In Madison, Wisconsin, a teen-age immigrant was placed in “bilingual” classes taught almost entirely in Spanish. Kiet Tran, now 15, speaks Vietnamese, as his stepfather, John Gardner told school officials. This is the part that astounds me: The educated, English-speaking stepfather could not get the boy moved to English-language classes.
Finally, the family moved out of the district, and enrolled Kiet in an intensive summer English class, where he won “most improved” honors. He’ll attend classes in English from now on.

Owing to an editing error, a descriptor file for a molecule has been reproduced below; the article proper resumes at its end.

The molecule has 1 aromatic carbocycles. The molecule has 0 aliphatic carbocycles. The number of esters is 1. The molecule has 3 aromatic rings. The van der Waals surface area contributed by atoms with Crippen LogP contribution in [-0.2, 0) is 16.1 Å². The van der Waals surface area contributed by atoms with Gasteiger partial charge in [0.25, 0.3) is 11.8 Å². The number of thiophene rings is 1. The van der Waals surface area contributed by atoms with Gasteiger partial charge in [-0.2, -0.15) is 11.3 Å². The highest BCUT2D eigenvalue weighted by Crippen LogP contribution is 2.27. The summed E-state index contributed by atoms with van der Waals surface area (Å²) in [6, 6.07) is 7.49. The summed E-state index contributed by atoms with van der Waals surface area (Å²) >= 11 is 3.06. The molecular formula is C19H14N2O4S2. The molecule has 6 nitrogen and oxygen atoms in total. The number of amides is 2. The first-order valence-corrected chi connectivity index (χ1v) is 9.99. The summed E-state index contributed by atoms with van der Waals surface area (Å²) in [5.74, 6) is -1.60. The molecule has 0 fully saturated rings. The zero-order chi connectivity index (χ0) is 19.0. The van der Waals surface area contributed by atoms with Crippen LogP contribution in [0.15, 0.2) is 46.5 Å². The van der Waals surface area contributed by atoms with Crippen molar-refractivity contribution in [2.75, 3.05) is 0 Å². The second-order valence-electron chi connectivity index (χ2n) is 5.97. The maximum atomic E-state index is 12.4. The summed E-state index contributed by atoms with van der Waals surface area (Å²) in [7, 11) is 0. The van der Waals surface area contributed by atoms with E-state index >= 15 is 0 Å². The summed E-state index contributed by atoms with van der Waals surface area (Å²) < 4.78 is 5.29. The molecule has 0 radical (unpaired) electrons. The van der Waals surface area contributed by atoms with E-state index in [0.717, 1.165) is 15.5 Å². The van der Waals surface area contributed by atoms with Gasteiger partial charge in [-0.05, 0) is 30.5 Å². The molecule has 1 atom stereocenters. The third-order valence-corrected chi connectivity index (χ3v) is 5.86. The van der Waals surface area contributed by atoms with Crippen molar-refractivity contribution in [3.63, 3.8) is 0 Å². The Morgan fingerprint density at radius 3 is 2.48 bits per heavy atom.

In most cases, immigrant students have immigrant parents who lack the assertiveness and English fluency to make their case. A friend of mine made dozens of phone calls on behalf of her cleaning lady, who’d been unable to get her English-fluent third grader out of a “bilingual” class taught almost entirely in Spanish. Finally, pressured by an educated, English-speaking, middle-class woman, officials admitted the boy was proficient in English — he’d been taught in English in kindergarten, first and second grade — and let him switch classes. He’d lost half a year of education.